An Existential Detective Story

Tuesday, January 01, 2013

Jim Holt, essayist, critic, and author of Why Does the World Exist?: An Existential Detective Story, discusses his new book, which investigates the age-old mystery of why is there something rather nothing.


Jim Holt

Comments [5]

John A

Do hosts exist or is all conversation just a big recording?

Jan. 01 2013 11:48 AM from verona nj

why do we spend so much time talking about good if he created the universe why didnt he spent more time on humanity the job is still in progress. he forgot the poor and the oppressed (does he exist for them)what is theyr universe?

Jan. 01 2013 11:39 AM
Ed from Larchmont

The Biblical answer would be in part that the world exists as a cosmic temple that gives praise to God, and out of generosity in creating and sharing his life with creatures.

Jan. 01 2013 11:31 AM
jgarbuz from Queens

A kabbalistic view:

Ayin and Yesh
From Wikipedia, the free encyclopedia

"Ayin (Hebrew: אַיִן, meaning "nothingness", related to Ain-"not") is an important concept in Kabbalah and Hasidic philosophy. It is contrasted with the term Yesh ("something/existence/being/is"). According to kabbalistic teachings, before the universe was created there was only Ayin, and the first manifest Sephirah (Divine emanation), Chochmah (Wisdom), "comes into being out of Ayin."[1] In this context, the sephirah Keter, the Divine will, is the intermediary between the Divine Infinity (Ein Sof) and Chochmah. Because Keter is a supreme revelation of the Ohr Ein Sof (Infinite Light), transcending the manifest sephirot, it is sometimes excluded from them.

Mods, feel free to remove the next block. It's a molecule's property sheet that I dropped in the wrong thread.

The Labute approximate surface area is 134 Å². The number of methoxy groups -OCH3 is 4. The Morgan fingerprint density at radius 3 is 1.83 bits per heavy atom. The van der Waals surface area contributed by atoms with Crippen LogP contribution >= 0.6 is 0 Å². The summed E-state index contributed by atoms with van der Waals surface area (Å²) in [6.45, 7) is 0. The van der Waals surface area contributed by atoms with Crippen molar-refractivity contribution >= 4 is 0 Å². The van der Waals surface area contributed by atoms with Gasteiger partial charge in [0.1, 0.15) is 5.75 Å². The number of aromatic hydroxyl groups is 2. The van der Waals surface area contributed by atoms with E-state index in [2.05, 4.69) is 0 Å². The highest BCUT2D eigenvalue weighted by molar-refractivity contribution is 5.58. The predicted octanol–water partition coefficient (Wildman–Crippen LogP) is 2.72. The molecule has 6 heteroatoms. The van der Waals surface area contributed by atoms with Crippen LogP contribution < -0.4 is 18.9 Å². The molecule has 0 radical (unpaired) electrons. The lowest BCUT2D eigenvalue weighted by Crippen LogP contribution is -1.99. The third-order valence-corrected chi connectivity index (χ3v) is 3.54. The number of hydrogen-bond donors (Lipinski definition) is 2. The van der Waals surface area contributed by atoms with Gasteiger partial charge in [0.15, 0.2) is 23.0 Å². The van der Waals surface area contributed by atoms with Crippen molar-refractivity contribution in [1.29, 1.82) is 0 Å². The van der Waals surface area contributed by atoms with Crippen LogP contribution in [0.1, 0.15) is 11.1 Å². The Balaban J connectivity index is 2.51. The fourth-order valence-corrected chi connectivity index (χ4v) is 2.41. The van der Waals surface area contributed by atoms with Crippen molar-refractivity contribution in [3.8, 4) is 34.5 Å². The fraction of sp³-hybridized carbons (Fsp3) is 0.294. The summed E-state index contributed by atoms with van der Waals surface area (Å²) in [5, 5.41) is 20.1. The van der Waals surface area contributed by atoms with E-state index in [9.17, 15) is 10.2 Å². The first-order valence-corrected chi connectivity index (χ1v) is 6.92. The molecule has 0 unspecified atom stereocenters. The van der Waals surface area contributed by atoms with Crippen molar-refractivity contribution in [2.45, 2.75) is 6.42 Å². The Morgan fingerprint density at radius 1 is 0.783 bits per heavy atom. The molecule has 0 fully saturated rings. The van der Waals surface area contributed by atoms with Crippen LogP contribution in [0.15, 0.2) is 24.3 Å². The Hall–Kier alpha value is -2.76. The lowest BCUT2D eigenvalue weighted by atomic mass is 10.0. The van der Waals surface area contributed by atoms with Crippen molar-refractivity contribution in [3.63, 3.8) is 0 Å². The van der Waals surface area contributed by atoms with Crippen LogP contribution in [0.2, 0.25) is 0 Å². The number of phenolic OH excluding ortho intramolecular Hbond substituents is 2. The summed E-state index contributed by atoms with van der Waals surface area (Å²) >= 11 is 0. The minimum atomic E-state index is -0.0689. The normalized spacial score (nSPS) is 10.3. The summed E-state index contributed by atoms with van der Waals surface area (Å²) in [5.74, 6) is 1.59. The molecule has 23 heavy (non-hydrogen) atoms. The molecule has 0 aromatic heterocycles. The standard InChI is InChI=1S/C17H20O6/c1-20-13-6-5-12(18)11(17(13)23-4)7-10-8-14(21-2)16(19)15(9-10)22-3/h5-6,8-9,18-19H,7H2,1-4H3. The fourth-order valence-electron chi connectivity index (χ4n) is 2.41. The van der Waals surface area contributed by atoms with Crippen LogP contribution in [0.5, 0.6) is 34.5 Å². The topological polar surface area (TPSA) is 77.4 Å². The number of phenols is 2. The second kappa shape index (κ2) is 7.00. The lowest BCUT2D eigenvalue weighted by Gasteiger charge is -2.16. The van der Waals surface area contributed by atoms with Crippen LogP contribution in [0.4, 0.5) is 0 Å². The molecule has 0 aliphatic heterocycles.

Ayin is closely associated with the Ein Sof (Hebrew אין סוף), which is understood as the Deity prior to His self-manifestation in the creation of the spiritual and physical realms, single Infinite unity beyond any description or limitation. From the perspective of the emanated created realms, Creation takes place "Yesh me-Ayin" ("Something from Nothing"). From the Divine perspective, Creation takes place "Ayin me-Yesh" ("Nothing from Something"), as only God has absolute existence; Creation is dependent on the continuous flow of Divine lifeforce, without which it would revert to nothingness. Since the 13th century, Ayin has been one of the most important words used in kabbalistic texts. The symbolism associated with the word Ayin was greatly emphasized by Moses de León (c. 1250 – 1305), a Spanish rabbi and kabbalist, through the Zohar, the foundational work of Kabbalah.[2] In Hasidism Ayin relates to the internal psychological experience of Deveikut ("cleaving" to God amidst physicality), and the contemplative perception of paradoxical Yesh-Ayin Divine Panentheism, "There is no place empty of Him".[3]"

Jan. 01 2013 11:30 AM
Ed from Larchmont

They're not sure of the status of the Big Bang, theories seem to rule out other ones.

God's existence doesn't need an explanation because God is the source of being, God is being itself, among other things. By definition the uncaused cause, among other things.

Jan. 01 2013 11:30 AM

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